Therapeutic Vaccines for Malignant Brain Tumors

March 28, 2012 | Technology Forecasts


Despite the use of multiple therapies such as surgery and/or radiation, malignant brain tumors (MBTs) often progress and frequently recur after treatment. Even with optimal medical treatment, the rate of recurrence is high in some tumors. For example, only 1 in 20 patients with glioblastoma will live for 3 years or longer after diagnosis and treatment.1 Currently, researchers are developing new biologic therapies that they hope will extend patient survival time and prevent recurrence of MBTs.

Therapeutic cancer vaccines (TCVs) are designed to stimulate the body's natural defenses against cancer. Although many vaccines help protect against future infections or disease, TCVs specifically target existing cancer cells or molecules associated with cancer development and growth. During treatment, patients are inoculated with substances known to elicit a strong immune response against key proteins and other molecules associated with cancer.2 Some of these include tumor-specific antigens (TSAs) and/or tumor-associated antigens (TAAs)—molecules that are present at higher levels in tumor tissue than in normal tissue. In many vaccines, chemicals known as adjuvants are combined with tumor antigens. Adjuvants increase the magnitude and shorten the activation time of the immune response.3 Once activated, the immune system mounts a selective attack on cancer cells that present TSAs or TAAs or on other molecules associated with tumor cell division and growth. TCVs may be administered alone or in combination with surgery, chemotherapy, or radiation therapy.4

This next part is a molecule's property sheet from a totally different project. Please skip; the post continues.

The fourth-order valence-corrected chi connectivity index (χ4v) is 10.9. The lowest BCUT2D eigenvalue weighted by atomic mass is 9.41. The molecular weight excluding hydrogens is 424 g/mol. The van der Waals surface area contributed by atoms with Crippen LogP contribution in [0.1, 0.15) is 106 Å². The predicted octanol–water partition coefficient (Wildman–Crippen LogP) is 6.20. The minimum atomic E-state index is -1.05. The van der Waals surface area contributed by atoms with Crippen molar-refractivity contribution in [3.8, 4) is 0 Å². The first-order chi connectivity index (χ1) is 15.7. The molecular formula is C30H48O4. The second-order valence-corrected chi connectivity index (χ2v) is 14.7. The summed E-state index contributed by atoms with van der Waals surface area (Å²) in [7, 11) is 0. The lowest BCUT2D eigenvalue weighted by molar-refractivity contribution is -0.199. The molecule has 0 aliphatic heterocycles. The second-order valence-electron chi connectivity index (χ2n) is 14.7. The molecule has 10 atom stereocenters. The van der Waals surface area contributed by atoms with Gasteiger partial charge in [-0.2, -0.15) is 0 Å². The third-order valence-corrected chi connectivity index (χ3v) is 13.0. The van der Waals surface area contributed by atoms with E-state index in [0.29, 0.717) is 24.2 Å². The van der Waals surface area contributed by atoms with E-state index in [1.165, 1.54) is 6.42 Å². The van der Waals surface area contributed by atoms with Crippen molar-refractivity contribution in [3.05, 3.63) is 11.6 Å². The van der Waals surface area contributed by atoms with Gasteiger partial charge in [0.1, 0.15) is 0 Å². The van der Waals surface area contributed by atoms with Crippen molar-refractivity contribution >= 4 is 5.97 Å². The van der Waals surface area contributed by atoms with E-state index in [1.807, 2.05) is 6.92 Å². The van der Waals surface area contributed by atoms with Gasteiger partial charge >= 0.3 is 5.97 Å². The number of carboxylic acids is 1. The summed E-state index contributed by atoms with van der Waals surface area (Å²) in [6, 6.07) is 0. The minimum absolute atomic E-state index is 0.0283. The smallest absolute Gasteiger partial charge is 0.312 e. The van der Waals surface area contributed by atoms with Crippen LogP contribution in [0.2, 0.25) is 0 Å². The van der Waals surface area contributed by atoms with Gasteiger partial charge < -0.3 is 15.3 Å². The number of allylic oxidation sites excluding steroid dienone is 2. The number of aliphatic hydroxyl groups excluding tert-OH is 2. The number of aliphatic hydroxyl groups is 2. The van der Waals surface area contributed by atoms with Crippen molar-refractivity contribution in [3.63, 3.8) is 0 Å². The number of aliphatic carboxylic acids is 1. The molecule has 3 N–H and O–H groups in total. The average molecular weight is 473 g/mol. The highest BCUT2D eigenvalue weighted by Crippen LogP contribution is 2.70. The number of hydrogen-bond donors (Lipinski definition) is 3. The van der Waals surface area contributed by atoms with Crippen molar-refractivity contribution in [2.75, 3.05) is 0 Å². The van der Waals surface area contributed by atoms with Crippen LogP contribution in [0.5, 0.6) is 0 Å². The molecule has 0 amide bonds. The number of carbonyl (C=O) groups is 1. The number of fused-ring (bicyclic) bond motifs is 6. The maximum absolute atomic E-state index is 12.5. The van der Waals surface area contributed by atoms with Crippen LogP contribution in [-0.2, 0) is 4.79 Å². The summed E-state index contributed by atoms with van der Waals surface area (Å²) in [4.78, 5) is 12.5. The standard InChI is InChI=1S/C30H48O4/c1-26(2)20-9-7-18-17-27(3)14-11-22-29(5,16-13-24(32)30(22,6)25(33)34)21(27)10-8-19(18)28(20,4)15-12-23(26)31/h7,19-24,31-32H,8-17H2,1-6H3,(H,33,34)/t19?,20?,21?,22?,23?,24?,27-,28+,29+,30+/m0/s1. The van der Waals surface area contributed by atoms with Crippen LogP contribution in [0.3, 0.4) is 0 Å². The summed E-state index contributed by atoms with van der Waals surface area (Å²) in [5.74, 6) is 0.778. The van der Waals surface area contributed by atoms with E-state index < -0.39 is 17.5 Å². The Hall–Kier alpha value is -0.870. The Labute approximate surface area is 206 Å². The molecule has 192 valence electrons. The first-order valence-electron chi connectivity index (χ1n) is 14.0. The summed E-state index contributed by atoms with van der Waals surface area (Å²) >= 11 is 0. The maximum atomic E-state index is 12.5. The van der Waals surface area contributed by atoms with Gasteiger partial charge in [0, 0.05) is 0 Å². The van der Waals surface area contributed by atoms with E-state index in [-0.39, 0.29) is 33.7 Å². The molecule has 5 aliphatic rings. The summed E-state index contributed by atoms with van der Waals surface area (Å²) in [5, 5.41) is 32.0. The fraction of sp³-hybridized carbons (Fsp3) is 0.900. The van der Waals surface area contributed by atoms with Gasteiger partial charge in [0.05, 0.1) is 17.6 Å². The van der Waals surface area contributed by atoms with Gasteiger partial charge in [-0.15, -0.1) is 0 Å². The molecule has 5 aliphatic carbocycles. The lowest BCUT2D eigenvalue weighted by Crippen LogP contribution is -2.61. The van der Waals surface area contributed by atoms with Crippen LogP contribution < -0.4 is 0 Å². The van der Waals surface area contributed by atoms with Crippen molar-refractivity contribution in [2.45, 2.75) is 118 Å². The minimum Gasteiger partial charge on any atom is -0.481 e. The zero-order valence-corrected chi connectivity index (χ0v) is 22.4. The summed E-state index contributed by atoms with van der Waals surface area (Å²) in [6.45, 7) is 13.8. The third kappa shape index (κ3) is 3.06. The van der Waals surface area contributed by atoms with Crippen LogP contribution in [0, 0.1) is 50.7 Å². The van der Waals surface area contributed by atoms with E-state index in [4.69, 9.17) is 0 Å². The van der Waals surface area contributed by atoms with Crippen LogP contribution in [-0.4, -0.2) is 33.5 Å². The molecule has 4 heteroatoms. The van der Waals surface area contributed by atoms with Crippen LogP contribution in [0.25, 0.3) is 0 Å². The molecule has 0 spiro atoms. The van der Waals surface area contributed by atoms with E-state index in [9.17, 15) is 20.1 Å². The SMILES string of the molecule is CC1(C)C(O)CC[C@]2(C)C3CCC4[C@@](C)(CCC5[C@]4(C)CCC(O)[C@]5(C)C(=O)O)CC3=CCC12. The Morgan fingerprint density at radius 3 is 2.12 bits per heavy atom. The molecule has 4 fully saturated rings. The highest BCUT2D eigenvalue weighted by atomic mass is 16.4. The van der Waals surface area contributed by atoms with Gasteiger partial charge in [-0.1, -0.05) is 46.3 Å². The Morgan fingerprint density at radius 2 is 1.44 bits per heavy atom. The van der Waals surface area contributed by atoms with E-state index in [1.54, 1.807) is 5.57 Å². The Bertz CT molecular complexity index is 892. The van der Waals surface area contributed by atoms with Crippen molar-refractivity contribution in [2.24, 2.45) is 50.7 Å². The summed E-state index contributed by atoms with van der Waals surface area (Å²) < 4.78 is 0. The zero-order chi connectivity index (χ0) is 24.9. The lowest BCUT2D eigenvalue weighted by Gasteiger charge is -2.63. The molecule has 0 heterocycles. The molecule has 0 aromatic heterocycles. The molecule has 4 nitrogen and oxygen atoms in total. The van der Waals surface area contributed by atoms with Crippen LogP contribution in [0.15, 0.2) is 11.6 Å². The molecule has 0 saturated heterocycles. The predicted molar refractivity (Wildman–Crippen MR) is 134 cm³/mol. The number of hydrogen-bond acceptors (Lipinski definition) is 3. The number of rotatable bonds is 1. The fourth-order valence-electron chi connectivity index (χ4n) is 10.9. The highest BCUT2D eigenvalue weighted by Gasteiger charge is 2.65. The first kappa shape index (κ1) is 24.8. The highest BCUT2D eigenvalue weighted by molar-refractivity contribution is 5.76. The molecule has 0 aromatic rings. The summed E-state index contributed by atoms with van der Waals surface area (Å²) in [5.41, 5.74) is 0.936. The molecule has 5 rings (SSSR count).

Researchers are developing TCVs for numerous cancer indications, and some have shown the ability to elicit a strong immune response toward cancer antigens. However, TCVs for brain cancer face a special challenge. Because of the critical nature of its function and its limited ability to regenerate, the brain is an immune-privileged site (IPS), meaning that it must be protected from potentially dangerous inflammatory immune responses. Part of this protection is provided by the blood-brain barrier, which prevents many substances (including many immune system components) from entering the brain's circulatory system. Therefore, a vaccine that elicits a peripheral immune response may not translate to a therapeutic benefit in the brain. In addition, presentation of antigens from IPS tissues sometimes leads to systemic immune tolerance (decreased immune response toward antigen) as a protective mechanism against inflammation in these critical tissues.

Although some recent clinical trials suggest that TCVs may provide some benefit for patients with MBTs, factors related to the brain's immune privilege might limit the efficacy and usefulness of these vaccines. In addition, clinical trial designs and available data indicate that these TCVs will be used as adjuvant, rather than stand-alone, treatments for MBTs.4 Currently, four companies are conducting...

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